Department Aquatic Ecology
Our research aims at understanding the mechanisms that maintain biodiversity in planktonic ecosystems, and the conditions that (sometimes) favour the dominance of a single taxon (or genotype). Specifically, we focus on the abiotic and biotic controls of phytoplankton community dynamics in lakes, and the factors that trigger toxic cyanobacterial blooms. We study the feedbacks between plankton phenotypic or genetic changes, population responses, species interactions and food-web dynamics in lakes affected by climate warming, eutrophication and pollution.
We approach the topic from a trait-based perspective to mechanistically link individual and population level responses to community and ecosystem level processes. We aim at mapping species interactions in complex and interconnected ecosystems, at inferring phytoplankton responses at different scales (from local to regional, from hours to decades), and at developing data-driven models to forecast changes in plankton biodiversity and aquatic ecosystem services (e.g. cyanobacterial blooms and water quality).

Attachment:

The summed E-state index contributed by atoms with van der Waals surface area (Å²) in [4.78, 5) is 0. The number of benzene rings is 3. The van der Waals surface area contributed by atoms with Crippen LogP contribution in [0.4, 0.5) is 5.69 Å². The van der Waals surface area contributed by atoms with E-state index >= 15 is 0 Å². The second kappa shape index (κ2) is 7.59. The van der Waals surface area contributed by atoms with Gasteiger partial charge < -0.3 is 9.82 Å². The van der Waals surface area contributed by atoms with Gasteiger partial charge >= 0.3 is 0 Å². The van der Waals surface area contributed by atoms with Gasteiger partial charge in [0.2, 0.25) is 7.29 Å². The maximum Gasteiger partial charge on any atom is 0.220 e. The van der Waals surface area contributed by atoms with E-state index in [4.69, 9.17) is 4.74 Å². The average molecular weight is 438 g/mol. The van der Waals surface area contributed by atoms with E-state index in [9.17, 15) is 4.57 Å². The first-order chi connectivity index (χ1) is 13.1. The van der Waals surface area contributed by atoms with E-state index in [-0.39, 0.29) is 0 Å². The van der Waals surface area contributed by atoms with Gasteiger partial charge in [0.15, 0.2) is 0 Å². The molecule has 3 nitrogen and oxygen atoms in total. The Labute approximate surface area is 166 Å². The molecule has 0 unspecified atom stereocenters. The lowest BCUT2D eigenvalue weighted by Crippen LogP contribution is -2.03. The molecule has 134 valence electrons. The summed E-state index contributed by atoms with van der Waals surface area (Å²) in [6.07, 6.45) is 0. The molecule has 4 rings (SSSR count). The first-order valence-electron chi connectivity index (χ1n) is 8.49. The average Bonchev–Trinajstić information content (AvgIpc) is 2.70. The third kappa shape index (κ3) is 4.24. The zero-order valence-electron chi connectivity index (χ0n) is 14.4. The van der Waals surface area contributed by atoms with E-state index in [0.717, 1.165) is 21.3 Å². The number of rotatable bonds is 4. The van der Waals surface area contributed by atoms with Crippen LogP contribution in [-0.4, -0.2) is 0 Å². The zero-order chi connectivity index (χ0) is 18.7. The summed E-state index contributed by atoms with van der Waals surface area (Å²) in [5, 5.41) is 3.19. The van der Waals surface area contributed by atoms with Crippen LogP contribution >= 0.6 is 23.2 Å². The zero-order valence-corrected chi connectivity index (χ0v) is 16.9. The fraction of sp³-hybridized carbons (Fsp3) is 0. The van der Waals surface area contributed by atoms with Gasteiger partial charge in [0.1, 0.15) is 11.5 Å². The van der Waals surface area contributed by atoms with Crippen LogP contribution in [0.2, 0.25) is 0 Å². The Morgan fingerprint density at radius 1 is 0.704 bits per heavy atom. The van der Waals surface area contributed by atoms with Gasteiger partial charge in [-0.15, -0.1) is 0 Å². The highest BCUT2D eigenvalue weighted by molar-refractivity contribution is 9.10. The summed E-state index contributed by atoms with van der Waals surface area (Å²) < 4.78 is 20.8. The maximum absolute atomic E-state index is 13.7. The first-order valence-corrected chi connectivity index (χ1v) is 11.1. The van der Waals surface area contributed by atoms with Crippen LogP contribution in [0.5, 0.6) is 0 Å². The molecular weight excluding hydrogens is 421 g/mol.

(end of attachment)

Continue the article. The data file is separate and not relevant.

We study plankton communities in their natural environment using high frequency automated monitoring, historical series of lake monitoring data, DNA meta-barcoding, and mesocosm experiments. We continuously explore, develop and test new tools and approaches for monitoring plankton community dynamics, biodiversity and water quality.
Some current research interests include:
- Relative importance of abiotic (resource supply, water physics) and biotic (competition, facilitation, trophic interactions) mechanisms driving phytoplankton growth rates
- Meta-analyses of lake monitoring data to understand the effects of warming and eutrophication on plankton communities
- Mechanisms leading to (toxic) cyanobacterial blooms and their consequences for food-web and ecosystem functioning
- Data analysis methods to infer divers and responses in complex ecological datasets
- Development of in-situ or portable monitoring tools for plankton
- Forecasting of biodiversity change
For more specific information browse the projects below or see our publication list on GoogleScholar.
Join our group!
M.Sc. students, bachelor students and interns are always welcome. For further information please contact Dr Francesco Pomati.